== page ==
2. An even more immediate and concrete example is option for the poor as one of the moral principles governing the issue of allowing and determining price increases of oil and basic commodities. This would mean reducing profits derived from basic commodities for the sake of the poor.
    3. In the light of the principles of human dignity, human solidarity and option for the poor, we condemn the greater marginalization of the poor those results from the phenomenon of globalization.
    4. In the case of OFWs , the same ethical principles enjoin more prosperous nations to welcome and protect foreigners in search of security and  livelihood which they cannot find in their poor countries.  Our own government would have to create safety nets due to real threats of massive job retrenchment abroad. In the meantime a more serious effort would have to be made so as to reduce or altogether prevent abuses against and exploitation of OFWs abroad.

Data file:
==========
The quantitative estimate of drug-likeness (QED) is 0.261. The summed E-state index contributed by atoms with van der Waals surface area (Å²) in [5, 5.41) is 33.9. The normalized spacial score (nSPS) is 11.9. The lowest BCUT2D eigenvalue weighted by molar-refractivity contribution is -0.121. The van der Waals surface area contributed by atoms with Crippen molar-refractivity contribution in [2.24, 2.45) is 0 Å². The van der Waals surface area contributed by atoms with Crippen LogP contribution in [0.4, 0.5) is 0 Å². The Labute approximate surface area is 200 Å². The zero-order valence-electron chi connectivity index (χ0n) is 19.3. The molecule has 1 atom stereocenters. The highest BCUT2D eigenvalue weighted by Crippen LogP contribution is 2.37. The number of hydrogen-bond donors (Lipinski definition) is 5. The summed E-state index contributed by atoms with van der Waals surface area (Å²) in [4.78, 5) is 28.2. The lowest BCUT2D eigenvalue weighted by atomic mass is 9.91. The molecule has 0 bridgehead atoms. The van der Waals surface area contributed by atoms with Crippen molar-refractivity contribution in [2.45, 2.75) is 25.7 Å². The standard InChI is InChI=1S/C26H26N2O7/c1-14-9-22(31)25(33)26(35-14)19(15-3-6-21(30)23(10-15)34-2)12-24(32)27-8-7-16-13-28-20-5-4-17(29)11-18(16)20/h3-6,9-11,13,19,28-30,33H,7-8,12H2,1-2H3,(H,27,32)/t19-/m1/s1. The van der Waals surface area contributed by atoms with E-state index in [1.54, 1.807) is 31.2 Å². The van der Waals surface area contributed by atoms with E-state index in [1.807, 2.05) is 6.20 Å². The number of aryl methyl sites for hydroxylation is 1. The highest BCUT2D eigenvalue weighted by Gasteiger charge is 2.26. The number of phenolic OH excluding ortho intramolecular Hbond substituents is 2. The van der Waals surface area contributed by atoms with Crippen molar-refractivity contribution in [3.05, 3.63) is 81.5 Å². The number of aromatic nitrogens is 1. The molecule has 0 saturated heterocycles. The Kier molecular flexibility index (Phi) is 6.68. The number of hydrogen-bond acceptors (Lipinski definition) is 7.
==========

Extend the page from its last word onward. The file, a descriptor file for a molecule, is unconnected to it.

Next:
The Universal Purpose of Created Goods and Private Property

  1. The first basic principle of property is the biblical truth that God created the earth and its natural resources for the good of all, to be fairly shared and enjoyed by all. This is the fundamental reason why the right to private property, as a natural right and an extension of human freedom, has a basic social orientation. The Church teaches that there is a “social mortgage” on property, that ownership rights are not absolute but subject to the common good (Gaudium et Spes [GS], nos. 69-71; SRS, no. 45; CA, no. 30).
  2. From this common purpose stem other principles like equitable distribution, the use of productive property for the common good, the duty to preserve the environment and responsibly use the natural resources with which the Lord has endowed us (CA., no. 37).